8. John B. Ervin Says:

    If you are thinking about a trip to Alaska be sure to visit with Field Morey of Morey’s West Coast Adventure. Field puts the trip together and expertly guides you. If you have never been it’s the only way to go.

  9. Ken Graham Says:

    Hi, Jill–Thanks for your refreshing article about your adventure in the Alaska Panhandle.
    You remind us that we don’t need to own a plane to enjoy remote flying. Find a good instructor, and experience the thrill.

    We can also do this as renter pilots. Twice I’ve rented planes from Edmonton Flying Club for frontier flying. An article I wrote, “Fly the North As a Renter Pilot”, appears on http://www.foxvalleyflyingclub.com in Aug 2007 about such a trip. A second trip, done with a friend, went to Alaska.

    Tip for your readers. Enter Alaska through Eagle from Dawson, Yukon Territory. Leave by flying to Old Crow, YT. This town has no road connection to the outside world. And Canadian Customs will clear you there, often by phone. “Enter and leave Alaska clockwise” is the tip.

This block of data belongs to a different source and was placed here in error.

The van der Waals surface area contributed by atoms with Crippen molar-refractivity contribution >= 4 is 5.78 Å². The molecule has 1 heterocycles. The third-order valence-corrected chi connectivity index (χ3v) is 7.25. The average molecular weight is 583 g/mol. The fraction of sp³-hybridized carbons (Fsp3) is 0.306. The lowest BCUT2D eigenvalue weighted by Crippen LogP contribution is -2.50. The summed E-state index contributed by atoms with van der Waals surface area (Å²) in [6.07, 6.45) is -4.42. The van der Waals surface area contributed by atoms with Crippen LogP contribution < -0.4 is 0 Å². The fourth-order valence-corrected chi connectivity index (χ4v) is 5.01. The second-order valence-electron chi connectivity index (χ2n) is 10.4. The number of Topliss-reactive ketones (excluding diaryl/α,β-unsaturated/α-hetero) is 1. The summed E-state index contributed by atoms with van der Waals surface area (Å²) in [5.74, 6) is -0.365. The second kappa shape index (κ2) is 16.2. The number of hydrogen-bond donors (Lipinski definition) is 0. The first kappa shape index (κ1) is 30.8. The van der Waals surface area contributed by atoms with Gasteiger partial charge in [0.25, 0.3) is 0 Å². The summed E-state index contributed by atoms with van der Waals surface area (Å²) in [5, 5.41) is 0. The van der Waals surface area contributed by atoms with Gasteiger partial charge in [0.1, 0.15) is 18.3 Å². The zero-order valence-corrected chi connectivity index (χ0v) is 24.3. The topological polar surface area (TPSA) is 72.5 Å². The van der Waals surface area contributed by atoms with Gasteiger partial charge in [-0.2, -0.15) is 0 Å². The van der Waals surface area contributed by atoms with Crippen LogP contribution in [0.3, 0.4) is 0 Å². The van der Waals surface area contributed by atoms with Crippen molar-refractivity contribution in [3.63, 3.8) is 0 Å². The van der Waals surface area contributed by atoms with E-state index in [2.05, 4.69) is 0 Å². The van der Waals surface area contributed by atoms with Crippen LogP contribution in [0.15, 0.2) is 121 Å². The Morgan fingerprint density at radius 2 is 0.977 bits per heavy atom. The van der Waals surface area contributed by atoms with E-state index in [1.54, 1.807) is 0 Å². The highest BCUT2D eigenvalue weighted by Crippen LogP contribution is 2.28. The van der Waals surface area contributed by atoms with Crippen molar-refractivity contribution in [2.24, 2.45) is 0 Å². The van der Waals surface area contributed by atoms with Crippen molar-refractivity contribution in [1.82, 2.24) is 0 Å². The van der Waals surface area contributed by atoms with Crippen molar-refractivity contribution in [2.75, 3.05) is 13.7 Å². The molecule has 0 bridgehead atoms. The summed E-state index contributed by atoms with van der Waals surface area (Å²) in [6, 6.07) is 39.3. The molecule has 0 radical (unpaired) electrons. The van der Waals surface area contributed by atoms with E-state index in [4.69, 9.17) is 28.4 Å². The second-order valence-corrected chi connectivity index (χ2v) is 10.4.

May you return to Alaska flying many times. Flying there is one thing that should never be crossed off the “Bucket List”.

  10. Gary King Says:

    Jill: Many years ago, while serving with the Air Force in Alaska in 1975/76, I had the pleasure of getting some of the most memorable GA flying I could imagine in. A retiring Air Force sergeant befriended me while stationed in California, where he bought a 1948 Stinson 108 Voyager which he was going to take back to Alaska. He took a job with the FAA in Anchorage and I was stationed up north in Fort Yukon. Over the course of the next year, I had several ocassions to return to Anchorage on leave, and to meet up with Bill and his Stinson. He owned five acres on the banks of the Deshka River, where he had a cabin. Several times we flew out to the Deshka and spent up to a week fishing and hunting the river in summer, and trapping in winter. He had floats, skiis, and tundra tires for that old plane, depending on the season. From the air, I’ve seen Dahl sheep, bear, moose, and wolf. There’s no better way to see that vast land than out the window of an airplane. Bill became a CFI and I even have a few hours of dual instruction in my logbook for that airplane.